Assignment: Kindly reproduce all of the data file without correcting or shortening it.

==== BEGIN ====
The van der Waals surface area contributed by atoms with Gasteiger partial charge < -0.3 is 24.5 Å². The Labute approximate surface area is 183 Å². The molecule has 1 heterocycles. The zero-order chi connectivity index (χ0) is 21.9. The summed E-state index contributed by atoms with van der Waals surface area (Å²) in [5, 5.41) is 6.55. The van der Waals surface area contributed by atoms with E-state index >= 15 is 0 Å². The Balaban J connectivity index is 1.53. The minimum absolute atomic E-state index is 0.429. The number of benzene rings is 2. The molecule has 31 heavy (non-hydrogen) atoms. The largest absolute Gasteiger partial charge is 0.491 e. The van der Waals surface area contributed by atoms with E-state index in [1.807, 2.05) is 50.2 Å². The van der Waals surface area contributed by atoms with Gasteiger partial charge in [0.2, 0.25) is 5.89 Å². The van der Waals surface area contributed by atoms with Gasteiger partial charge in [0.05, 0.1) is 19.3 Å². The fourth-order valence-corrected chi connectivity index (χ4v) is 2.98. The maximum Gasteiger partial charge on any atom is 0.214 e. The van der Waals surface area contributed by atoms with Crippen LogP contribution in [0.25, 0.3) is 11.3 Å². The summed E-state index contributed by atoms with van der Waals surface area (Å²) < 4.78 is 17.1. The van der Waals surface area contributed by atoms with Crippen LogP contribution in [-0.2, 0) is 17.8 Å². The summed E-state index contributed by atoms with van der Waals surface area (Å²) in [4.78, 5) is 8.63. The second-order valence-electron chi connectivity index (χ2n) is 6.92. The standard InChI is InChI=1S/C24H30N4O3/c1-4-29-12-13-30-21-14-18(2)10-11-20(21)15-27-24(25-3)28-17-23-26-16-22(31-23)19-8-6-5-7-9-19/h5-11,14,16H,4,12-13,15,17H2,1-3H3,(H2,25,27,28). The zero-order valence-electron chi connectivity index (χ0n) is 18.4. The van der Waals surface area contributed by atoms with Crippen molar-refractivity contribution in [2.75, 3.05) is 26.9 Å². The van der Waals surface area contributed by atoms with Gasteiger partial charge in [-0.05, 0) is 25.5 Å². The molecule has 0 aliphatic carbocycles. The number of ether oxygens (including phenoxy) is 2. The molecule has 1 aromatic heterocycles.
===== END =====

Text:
The van der Waals surface area contributed by atoms with Gasteiger partial charge < -0.3 is 24.5 Å². The Labute approximate surface area is 183 Å². The molecule has 1 heterocycles. The zero-order chi connectivity index (χ0) is 21.9. The summed E-state index contributed by atoms with van der Waals surface area (Å²) in [5, 5.41) is 6.55. The van der Waals surface area contributed by atoms with E-state index >= 15 is 0 Å². The Balaban J connectivity index is 1.53. The minimum absolute atomic E-state index is 0.429. The number of benzene rings is 2. The molecule has 31 heavy (non-hydrogen) atoms. The largest absolute Gasteiger partial charge is 0.491 e. The van der Waals surface area contributed by atoms with E-state index in [1.807, 2.05) is 50.2 Å². The van der Waals surface area contributed by atoms with Gasteiger partial charge in [0.2, 0.25) is 5.89 Å². The van der Waals surface area contributed by atoms with Gasteiger partial charge in [0.05, 0.1) is 19.3 Å². The fourth-order valence-corrected chi connectivity index (χ4v) is 2.98. The maximum Gasteiger partial charge on any atom is 0.214 e. The van der Waals surface area contributed by atoms with Crippen LogP contribution in [0.25, 0.3) is 11.3 Å². The summed E-state index contributed by atoms with van der Waals surface area (Å²) < 4.78 is 17.1. The van der Waals surface area contributed by atoms with Crippen LogP contribution in [-0.2, 0) is 17.8 Å². The summed E-state index contributed by atoms with van der Waals surface area (Å²) in [4.78, 5) is 8.63. The second-order valence-electron chi connectivity index (χ2n) is 6.92. The standard InChI is InChI=1S/C24H30N4O3/c1-4-29-12-13-30-21-14-18(2)10-11-20(21)15-27-24(25-3)28-17-23-26-16-22(31-23)19-8-6-5-7-9-19/h5-11,14,16H,4,12-13,15,17H2,1-3H3,(H2,25,27,28). The zero-order valence-electron chi connectivity index (χ0n) is 18.4. The van der Waals surface area contributed by atoms with Crippen molar-refractivity contribution in [2.75, 3.05) is 26.9 Å². The van der Waals surface area contributed by atoms with Gasteiger partial charge in [-0.05, 0) is 25.5 Å². The molecule has 0 aliphatic carbocycles. The number of ether oxygens (including phenoxy) is 2. The molecule has 1 aromatic heterocycles.